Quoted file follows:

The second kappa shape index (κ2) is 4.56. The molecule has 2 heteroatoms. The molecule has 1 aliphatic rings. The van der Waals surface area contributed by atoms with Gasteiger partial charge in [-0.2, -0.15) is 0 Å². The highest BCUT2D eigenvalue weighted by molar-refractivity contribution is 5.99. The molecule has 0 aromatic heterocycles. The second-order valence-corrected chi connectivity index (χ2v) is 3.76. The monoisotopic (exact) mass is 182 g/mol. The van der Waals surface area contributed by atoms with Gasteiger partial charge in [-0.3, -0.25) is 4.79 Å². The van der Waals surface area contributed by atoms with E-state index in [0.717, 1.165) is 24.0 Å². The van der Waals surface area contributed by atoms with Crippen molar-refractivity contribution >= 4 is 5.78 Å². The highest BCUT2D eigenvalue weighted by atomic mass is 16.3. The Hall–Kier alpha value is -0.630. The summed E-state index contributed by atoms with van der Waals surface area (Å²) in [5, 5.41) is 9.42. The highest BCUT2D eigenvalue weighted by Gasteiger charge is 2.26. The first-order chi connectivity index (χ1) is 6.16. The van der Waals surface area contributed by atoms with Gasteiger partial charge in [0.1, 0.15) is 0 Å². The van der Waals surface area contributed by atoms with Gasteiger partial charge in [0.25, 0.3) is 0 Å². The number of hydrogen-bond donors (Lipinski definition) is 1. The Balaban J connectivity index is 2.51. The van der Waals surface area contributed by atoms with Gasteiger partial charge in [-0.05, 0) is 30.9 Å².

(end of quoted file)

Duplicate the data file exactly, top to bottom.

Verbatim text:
The second kappa shape index (κ2) is 4.56. The molecule has 2 heteroatoms. The molecule has 1 aliphatic rings. The van der Waals surface area contributed by atoms with Gasteiger partial charge in [-0.2, -0.15) is 0 Å². The highest BCUT2D eigenvalue weighted by molar-refractivity contribution is 5.99. The molecule has 0 aromatic heterocycles. The second-order valence-corrected chi connectivity index (χ2v) is 3.76. The monoisotopic (exact) mass is 182 g/mol. The van der Waals surface area contributed by atoms with Gasteiger partial charge in [-0.3, -0.25) is 4.79 Å². The van der Waals surface area contributed by atoms with E-state index in [0.717, 1.165) is 24.0 Å². The van der Waals surface area contributed by atoms with Crippen molar-refractivity contribution >= 4 is 5.78 Å². The highest BCUT2D eigenvalue weighted by atomic mass is 16.3. The Hall–Kier alpha value is -0.630. The summed E-state index contributed by atoms with van der Waals surface area (Å²) in [5, 5.41) is 9.42. The highest BCUT2D eigenvalue weighted by Gasteiger charge is 2.26. The first-order chi connectivity index (χ1) is 6.16. The van der Waals surface area contributed by atoms with Gasteiger partial charge in [0.1, 0.15) is 0 Å². The van der Waals surface area contributed by atoms with Gasteiger partial charge in [0.25, 0.3) is 0 Å². The number of hydrogen-bond donors (Lipinski definition) is 1. The Balaban J connectivity index is 2.51. The van der Waals surface area contributed by atoms with Gasteiger partial charge in [-0.05, 0) is 30.9 Å².